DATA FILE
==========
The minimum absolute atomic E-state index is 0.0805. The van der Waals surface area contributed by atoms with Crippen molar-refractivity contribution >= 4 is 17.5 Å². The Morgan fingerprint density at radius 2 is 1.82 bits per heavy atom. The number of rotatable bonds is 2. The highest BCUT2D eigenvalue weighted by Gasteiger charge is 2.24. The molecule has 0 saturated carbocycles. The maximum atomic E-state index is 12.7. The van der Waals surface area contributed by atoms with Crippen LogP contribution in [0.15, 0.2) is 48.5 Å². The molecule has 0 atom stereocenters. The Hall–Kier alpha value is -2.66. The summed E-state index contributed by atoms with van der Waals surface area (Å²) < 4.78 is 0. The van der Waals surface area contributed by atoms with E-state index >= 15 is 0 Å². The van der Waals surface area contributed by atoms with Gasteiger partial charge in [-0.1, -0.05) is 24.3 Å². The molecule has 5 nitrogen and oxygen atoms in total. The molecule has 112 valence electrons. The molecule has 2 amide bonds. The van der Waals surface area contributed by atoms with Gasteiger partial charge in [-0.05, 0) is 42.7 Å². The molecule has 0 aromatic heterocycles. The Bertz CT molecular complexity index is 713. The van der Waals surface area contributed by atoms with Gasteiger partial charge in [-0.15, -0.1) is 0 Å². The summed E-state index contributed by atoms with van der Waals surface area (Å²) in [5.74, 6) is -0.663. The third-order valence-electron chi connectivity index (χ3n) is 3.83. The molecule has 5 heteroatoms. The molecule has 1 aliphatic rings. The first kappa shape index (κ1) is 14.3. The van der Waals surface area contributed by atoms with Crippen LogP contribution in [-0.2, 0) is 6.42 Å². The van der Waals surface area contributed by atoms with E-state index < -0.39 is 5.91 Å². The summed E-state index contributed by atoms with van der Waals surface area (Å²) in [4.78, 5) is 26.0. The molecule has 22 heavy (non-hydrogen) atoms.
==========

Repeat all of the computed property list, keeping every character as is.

The minimum absolute atomic E-state index is 0.0805. The van der Waals surface area contributed by atoms with Crippen molar-refractivity contribution >= 4 is 17.5 Å². The Morgan fingerprint density at radius 2 is 1.82 bits per heavy atom. The number of rotatable bonds is 2. The highest BCUT2D eigenvalue weighted by Gasteiger charge is 2.24. The molecule has 0 saturated carbocycles. The maximum atomic E-state index is 12.7. The van der Waals surface area contributed by atoms with Crippen LogP contribution in [0.15, 0.2) is 48.5 Å². The molecule has 0 atom stereocenters. The Hall–Kier alpha value is -2.66. The summed E-state index contributed by atoms with van der Waals surface area (Å²) < 4.78 is 0. The van der Waals surface area contributed by atoms with E-state index >= 15 is 0 Å². The van der Waals surface area contributed by atoms with Gasteiger partial charge in [-0.1, -0.05) is 24.3 Å². The molecule has 5 nitrogen and oxygen atoms in total. The molecule has 112 valence electrons. The molecule has 2 amide bonds. The van der Waals surface area contributed by atoms with Gasteiger partial charge in [-0.05, 0) is 42.7 Å². The molecule has 0 aromatic heterocycles. The Bertz CT molecular complexity index is 713. The van der Waals surface area contributed by atoms with Gasteiger partial charge in [-0.15, -0.1) is 0 Å². The summed E-state index contributed by atoms with van der Waals surface area (Å²) in [5.74, 6) is -0.663. The third-order valence-electron chi connectivity index (χ3n) is 3.83. The molecule has 5 heteroatoms. The molecule has 1 aliphatic rings. The first kappa shape index (κ1) is 14.3. The van der Waals surface area contributed by atoms with Crippen LogP contribution in [-0.2, 0) is 6.42 Å². The van der Waals surface area contributed by atoms with E-state index < -0.39 is 5.91 Å². The summed E-state index contributed by atoms with van der Waals surface area (Å²) in [4.78, 5) is 26.0. The molecule has 22 heavy (non-hydrogen) atoms.